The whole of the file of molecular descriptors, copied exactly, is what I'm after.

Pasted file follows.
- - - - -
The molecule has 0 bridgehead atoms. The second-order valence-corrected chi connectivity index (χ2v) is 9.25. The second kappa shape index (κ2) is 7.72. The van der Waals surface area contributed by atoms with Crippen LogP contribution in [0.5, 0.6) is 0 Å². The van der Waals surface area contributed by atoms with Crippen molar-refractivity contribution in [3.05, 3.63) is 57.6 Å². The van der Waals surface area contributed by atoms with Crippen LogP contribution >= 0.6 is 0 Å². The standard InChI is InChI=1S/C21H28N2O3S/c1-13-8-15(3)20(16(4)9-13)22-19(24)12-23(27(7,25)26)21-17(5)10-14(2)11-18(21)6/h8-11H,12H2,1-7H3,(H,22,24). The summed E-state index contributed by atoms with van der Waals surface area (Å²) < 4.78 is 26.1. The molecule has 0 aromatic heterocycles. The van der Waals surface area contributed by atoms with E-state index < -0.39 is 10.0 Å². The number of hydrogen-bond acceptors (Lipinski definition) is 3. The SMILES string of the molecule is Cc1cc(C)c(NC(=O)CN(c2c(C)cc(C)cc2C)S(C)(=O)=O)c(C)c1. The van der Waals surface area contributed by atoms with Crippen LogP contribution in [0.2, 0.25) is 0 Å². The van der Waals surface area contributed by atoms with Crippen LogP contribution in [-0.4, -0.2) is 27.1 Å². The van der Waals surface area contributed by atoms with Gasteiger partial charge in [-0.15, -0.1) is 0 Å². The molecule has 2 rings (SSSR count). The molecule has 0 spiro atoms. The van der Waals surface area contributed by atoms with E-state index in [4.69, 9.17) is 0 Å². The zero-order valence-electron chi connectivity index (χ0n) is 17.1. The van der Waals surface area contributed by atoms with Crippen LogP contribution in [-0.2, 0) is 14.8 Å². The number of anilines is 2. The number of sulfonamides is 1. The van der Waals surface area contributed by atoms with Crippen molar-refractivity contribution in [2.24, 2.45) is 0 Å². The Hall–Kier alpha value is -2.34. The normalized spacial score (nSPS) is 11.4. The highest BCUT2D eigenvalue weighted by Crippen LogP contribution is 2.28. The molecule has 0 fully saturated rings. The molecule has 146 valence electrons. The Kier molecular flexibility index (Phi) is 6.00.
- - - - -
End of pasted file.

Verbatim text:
The molecule has 0 bridgehead atoms. The second-order valence-corrected chi connectivity index (χ2v) is 9.25. The second kappa shape index (κ2) is 7.72. The van der Waals surface area contributed by atoms with Crippen LogP contribution in [0.5, 0.6) is 0 Å². The van der Waals surface area contributed by atoms with Crippen molar-refractivity contribution in [3.05, 3.63) is 57.6 Å². The van der Waals surface area contributed by atoms with Crippen LogP contribution >= 0.6 is 0 Å². The standard InChI is InChI=1S/C21H28N2O3S/c1-13-8-15(3)20(16(4)9-13)22-19(24)12-23(27(7,25)26)21-17(5)10-14(2)11-18(21)6/h8-11H,12H2,1-7H3,(H,22,24). The summed E-state index contributed by atoms with van der Waals surface area (Å²) < 4.78 is 26.1. The molecule has 0 aromatic heterocycles. The van der Waals surface area contributed by atoms with E-state index < -0.39 is 10.0 Å². The number of hydrogen-bond acceptors (Lipinski definition) is 3. The SMILES string of the molecule is Cc1cc(C)c(NC(=O)CN(c2c(C)cc(C)cc2C)S(C)(=O)=O)c(C)c1. The van der Waals surface area contributed by atoms with Crippen LogP contribution in [0.2, 0.25) is 0 Å². The van der Waals surface area contributed by atoms with Crippen LogP contribution in [-0.4, -0.2) is 27.1 Å². The van der Waals surface area contributed by atoms with Gasteiger partial charge in [-0.15, -0.1) is 0 Å². The molecule has 2 rings (SSSR count). The molecule has 0 spiro atoms. The van der Waals surface area contributed by atoms with E-state index in [4.69, 9.17) is 0 Å². The zero-order valence-electron chi connectivity index (χ0n) is 17.1. The van der Waals surface area contributed by atoms with Crippen LogP contribution in [-0.2, 0) is 14.8 Å². The number of anilines is 2. The number of sulfonamides is 1. The van der Waals surface area contributed by atoms with Crippen molar-refractivity contribution in [2.24, 2.45) is 0 Å². The Hall–Kier alpha value is -2.34. The normalized spacial score (nSPS) is 11.4. The highest BCUT2D eigenvalue weighted by Crippen LogP contribution is 2.28. The molecule has 0 fully saturated rings. The molecule has 146 valence electrons. The Kier molecular flexibility index (Phi) is 6.00.